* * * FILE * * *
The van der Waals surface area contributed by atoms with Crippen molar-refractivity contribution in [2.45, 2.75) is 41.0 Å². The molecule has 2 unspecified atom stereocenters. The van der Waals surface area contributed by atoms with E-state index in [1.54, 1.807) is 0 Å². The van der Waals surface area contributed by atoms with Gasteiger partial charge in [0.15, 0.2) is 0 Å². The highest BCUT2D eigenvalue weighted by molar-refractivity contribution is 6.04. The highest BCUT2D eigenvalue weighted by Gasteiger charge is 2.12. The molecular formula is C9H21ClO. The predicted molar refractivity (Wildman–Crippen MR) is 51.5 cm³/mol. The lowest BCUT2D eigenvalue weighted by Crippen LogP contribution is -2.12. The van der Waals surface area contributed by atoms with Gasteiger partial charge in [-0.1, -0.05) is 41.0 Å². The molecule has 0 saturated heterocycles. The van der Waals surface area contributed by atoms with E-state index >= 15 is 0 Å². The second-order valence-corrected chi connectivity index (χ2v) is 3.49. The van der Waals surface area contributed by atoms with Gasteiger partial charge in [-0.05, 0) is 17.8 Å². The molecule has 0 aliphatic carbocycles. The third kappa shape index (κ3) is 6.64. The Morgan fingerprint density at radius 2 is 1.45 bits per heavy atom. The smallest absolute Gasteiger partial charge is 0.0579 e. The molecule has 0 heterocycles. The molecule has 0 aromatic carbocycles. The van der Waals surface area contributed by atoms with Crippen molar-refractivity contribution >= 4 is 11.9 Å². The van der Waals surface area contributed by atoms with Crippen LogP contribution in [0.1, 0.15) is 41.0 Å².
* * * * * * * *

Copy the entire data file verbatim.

The van der Waals surface area contributed by atoms with Crippen molar-refractivity contribution in [2.45, 2.75) is 41.0 Å². The molecule has 2 unspecified atom stereocenters. The van der Waals surface area contributed by atoms with E-state index in [1.54, 1.807) is 0 Å². The van der Waals surface area contributed by atoms with Gasteiger partial charge in [0.15, 0.2) is 0 Å². The highest BCUT2D eigenvalue weighted by molar-refractivity contribution is 6.04. The highest BCUT2D eigenvalue weighted by Gasteiger charge is 2.12. The molecular formula is C9H21ClO. The predicted molar refractivity (Wildman–Crippen MR) is 51.5 cm³/mol. The lowest BCUT2D eigenvalue weighted by Crippen LogP contribution is -2.12. The van der Waals surface area contributed by atoms with Gasteiger partial charge in [-0.1, -0.05) is 41.0 Å². The molecule has 0 saturated heterocycles. The van der Waals surface area contributed by atoms with E-state index >= 15 is 0 Å². The second-order valence-corrected chi connectivity index (χ2v) is 3.49. The van der Waals surface area contributed by atoms with Gasteiger partial charge in [-0.05, 0) is 17.8 Å². The molecule has 0 aliphatic carbocycles. The third kappa shape index (κ3) is 6.64. The Morgan fingerprint density at radius 2 is 1.45 bits per heavy atom. The smallest absolute Gasteiger partial charge is 0.0579 e. The molecule has 0 heterocycles. The molecule has 0 aromatic carbocycles. The van der Waals surface area contributed by atoms with Crippen molar-refractivity contribution >= 4 is 11.9 Å². The van der Waals surface area contributed by atoms with Crippen LogP contribution in [0.1, 0.15) is 41.0 Å².